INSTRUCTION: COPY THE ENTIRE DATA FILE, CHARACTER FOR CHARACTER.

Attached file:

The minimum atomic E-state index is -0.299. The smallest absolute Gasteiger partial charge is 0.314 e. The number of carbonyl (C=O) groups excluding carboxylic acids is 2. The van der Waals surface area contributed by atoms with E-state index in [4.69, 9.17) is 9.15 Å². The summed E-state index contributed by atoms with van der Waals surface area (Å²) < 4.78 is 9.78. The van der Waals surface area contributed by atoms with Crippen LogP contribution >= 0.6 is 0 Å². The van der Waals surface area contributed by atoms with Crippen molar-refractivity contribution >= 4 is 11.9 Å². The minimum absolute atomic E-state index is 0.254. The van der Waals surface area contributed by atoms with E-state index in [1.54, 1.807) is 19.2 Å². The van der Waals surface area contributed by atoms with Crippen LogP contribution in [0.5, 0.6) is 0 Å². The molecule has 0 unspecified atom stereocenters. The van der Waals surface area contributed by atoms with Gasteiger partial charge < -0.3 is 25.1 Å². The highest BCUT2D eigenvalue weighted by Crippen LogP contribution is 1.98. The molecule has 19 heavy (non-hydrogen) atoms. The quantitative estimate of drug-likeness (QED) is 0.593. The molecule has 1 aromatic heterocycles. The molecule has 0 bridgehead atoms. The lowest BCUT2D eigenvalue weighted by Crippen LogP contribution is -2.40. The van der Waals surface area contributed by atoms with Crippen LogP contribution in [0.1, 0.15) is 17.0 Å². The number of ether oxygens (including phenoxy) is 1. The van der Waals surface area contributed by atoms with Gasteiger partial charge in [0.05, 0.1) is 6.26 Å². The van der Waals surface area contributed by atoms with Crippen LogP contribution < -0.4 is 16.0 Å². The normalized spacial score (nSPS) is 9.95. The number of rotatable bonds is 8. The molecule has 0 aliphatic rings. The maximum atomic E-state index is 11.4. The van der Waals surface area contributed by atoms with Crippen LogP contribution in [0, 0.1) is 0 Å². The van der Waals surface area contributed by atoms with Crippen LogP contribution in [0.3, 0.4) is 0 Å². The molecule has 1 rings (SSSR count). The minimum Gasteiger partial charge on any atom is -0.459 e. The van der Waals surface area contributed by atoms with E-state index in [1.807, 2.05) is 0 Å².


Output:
The minimum atomic E-state index is -0.299. The smallest absolute Gasteiger partial charge is 0.314 e. The number of carbonyl (C=O) groups excluding carboxylic acids is 2. The van der Waals surface area contributed by atoms with E-state index in [4.69, 9.17) is 9.15 Å². The summed E-state index contributed by atoms with van der Waals surface area (Å²) < 4.78 is 9.78. The van der Waals surface area contributed by atoms with Crippen LogP contribution >= 0.6 is 0 Å². The van der Waals surface area contributed by atoms with Crippen molar-refractivity contribution >= 4 is 11.9 Å². The minimum absolute atomic E-state index is 0.254. The van der Waals surface area contributed by atoms with E-state index in [1.54, 1.807) is 19.2 Å². The van der Waals surface area contributed by atoms with Crippen LogP contribution in [0.5, 0.6) is 0 Å². The molecule has 0 unspecified atom stereocenters. The van der Waals surface area contributed by atoms with Gasteiger partial charge < -0.3 is 25.1 Å². The highest BCUT2D eigenvalue weighted by Crippen LogP contribution is 1.98. The molecule has 19 heavy (non-hydrogen) atoms. The quantitative estimate of drug-likeness (QED) is 0.593. The molecule has 1 aromatic heterocycles. The molecule has 0 bridgehead atoms. The lowest BCUT2D eigenvalue weighted by Crippen LogP contribution is -2.40. The van der Waals surface area contributed by atoms with Crippen LogP contribution in [0.1, 0.15) is 17.0 Å². The number of ether oxygens (including phenoxy) is 1. The van der Waals surface area contributed by atoms with Gasteiger partial charge in [0.05, 0.1) is 6.26 Å². The van der Waals surface area contributed by atoms with Crippen LogP contribution < -0.4 is 16.0 Å². The normalized spacial score (nSPS) is 9.95. The number of rotatable bonds is 8. The molecule has 0 aliphatic rings. The maximum atomic E-state index is 11.4. The van der Waals surface area contributed by atoms with Crippen LogP contribution in [0, 0.1) is 0 Å². The van der Waals surface area contributed by atoms with Crippen LogP contribution in [0.3, 0.4) is 0 Å². The molecule has 1 rings (SSSR count). The minimum Gasteiger partial charge on any atom is -0.459 e. The van der Waals surface area contributed by atoms with E-state index in [1.807, 2.05) is 0 Å².